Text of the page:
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The Washington Newsday
November 15, 2020

What is behind Trump’s project to defend “anarchist jurisdictions”?
By Jonathan Edwards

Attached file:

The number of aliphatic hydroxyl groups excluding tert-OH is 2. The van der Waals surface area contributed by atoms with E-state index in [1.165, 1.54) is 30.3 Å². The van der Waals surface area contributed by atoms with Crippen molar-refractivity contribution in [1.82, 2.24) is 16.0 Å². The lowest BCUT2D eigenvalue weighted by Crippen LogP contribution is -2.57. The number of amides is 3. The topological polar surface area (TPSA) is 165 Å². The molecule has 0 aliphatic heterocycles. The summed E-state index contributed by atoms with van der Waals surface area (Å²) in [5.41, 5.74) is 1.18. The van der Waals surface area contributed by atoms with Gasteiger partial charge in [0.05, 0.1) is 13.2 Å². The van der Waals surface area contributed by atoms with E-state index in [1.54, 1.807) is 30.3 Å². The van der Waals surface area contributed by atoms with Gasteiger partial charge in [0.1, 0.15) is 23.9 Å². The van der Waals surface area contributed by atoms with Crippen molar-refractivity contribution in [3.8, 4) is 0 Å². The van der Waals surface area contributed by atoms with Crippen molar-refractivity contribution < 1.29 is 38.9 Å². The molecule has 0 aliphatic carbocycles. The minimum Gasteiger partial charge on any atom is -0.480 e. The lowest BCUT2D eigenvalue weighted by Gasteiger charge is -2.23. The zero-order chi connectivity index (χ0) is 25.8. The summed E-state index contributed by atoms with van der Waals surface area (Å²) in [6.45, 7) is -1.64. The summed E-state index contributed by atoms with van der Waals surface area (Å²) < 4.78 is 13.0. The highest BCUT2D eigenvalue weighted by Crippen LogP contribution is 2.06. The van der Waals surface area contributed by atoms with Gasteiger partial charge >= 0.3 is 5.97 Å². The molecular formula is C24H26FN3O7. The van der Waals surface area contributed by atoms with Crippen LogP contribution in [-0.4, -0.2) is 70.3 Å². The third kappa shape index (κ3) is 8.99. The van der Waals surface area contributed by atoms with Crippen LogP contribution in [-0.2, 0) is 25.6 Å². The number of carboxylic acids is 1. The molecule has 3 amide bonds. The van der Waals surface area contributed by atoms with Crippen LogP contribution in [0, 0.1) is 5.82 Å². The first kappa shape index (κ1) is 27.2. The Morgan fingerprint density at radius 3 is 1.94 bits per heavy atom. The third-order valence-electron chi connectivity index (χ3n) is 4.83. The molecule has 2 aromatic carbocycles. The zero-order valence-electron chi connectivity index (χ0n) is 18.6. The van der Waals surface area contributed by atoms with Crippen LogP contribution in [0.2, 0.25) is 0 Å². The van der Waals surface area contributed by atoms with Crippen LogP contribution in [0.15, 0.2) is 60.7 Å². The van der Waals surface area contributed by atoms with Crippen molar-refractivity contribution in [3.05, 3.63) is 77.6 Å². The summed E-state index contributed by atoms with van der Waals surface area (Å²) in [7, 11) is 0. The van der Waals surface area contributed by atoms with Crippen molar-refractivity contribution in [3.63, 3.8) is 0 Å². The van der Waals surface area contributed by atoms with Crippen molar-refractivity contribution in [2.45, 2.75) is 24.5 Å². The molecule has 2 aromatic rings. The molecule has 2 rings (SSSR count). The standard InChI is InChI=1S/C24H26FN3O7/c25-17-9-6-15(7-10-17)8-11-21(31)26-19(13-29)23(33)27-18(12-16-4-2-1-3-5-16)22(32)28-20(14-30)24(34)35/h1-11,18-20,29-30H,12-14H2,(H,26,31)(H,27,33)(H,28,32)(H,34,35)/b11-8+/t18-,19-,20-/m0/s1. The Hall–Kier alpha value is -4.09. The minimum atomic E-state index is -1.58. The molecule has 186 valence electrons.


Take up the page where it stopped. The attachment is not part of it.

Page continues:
Only in the third and final presidential debate did Trump claim that immigrants, with the exception of immigrants with “low IQs,” do not appear at the hearings. This assertion contradicts a study by TRAC, which shows that of 47,000 immigrant families seeking asylum, 85 percent appear at their first hearing before the Immigration Court. Among those who have a lawyer, the figure is even higher, at 99.9 percent. Regardless of the facts, Trump’s claim that immigrants do not appear at the hearings-as does the claim that some jurisdictions are out of control-leads to an imaginary geography of widespread disorder that can be used to justify more illiberal and possibly illegal policies. The President’s attempt to invent imaginary spaces of widespread chaos and disorder continues to raise serious legal questions. Only this week the Supreme Court decided to hear arguments about whether the MPP is legal. The Trump administration’s attempt to withhold funds from “anarchist jurisdictions” was also challenged in court only this week.

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